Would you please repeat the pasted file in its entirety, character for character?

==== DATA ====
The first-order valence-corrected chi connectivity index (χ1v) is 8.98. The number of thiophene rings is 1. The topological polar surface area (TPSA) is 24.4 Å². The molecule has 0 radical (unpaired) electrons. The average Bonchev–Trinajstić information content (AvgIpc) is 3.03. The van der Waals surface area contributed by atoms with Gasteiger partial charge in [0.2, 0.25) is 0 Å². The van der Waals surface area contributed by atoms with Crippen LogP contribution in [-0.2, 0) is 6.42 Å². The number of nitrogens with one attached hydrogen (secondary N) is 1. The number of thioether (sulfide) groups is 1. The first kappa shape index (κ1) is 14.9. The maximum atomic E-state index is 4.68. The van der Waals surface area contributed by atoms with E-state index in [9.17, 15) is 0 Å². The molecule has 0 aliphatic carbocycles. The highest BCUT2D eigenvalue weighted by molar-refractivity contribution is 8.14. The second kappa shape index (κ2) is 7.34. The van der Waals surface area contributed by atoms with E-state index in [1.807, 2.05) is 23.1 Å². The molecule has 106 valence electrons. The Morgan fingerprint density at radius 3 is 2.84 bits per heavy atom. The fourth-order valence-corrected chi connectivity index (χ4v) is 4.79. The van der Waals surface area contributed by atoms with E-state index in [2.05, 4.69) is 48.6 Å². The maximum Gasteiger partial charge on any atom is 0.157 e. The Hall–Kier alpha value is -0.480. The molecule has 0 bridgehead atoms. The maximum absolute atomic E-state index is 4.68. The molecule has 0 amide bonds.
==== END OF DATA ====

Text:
The first-order valence-corrected chi connectivity index (χ1v) is 8.98. The number of thiophene rings is 1. The topological polar surface area (TPSA) is 24.4 Å². The molecule has 0 radical (unpaired) electrons. The average Bonchev–Trinajstić information content (AvgIpc) is 3.03. The van der Waals surface area contributed by atoms with Gasteiger partial charge in [0.2, 0.25) is 0 Å². The van der Waals surface area contributed by atoms with Crippen LogP contribution in [-0.2, 0) is 6.42 Å². The number of nitrogens with one attached hydrogen (secondary N) is 1. The number of thioether (sulfide) groups is 1. The first kappa shape index (κ1) is 14.9. The maximum atomic E-state index is 4.68. The van der Waals surface area contributed by atoms with E-state index in [9.17, 15) is 0 Å². The molecule has 0 aliphatic carbocycles. The highest BCUT2D eigenvalue weighted by molar-refractivity contribution is 8.14. The second kappa shape index (κ2) is 7.34. The van der Waals surface area contributed by atoms with E-state index in [1.807, 2.05) is 23.1 Å². The molecule has 106 valence electrons. The Morgan fingerprint density at radius 3 is 2.84 bits per heavy atom. The fourth-order valence-corrected chi connectivity index (χ4v) is 4.79. The van der Waals surface area contributed by atoms with E-state index in [2.05, 4.69) is 48.6 Å². The maximum Gasteiger partial charge on any atom is 0.157 e. The Hall–Kier alpha value is -0.480. The molecule has 0 bridgehead atoms. The maximum absolute atomic E-state index is 4.68. The molecule has 0 amide bonds.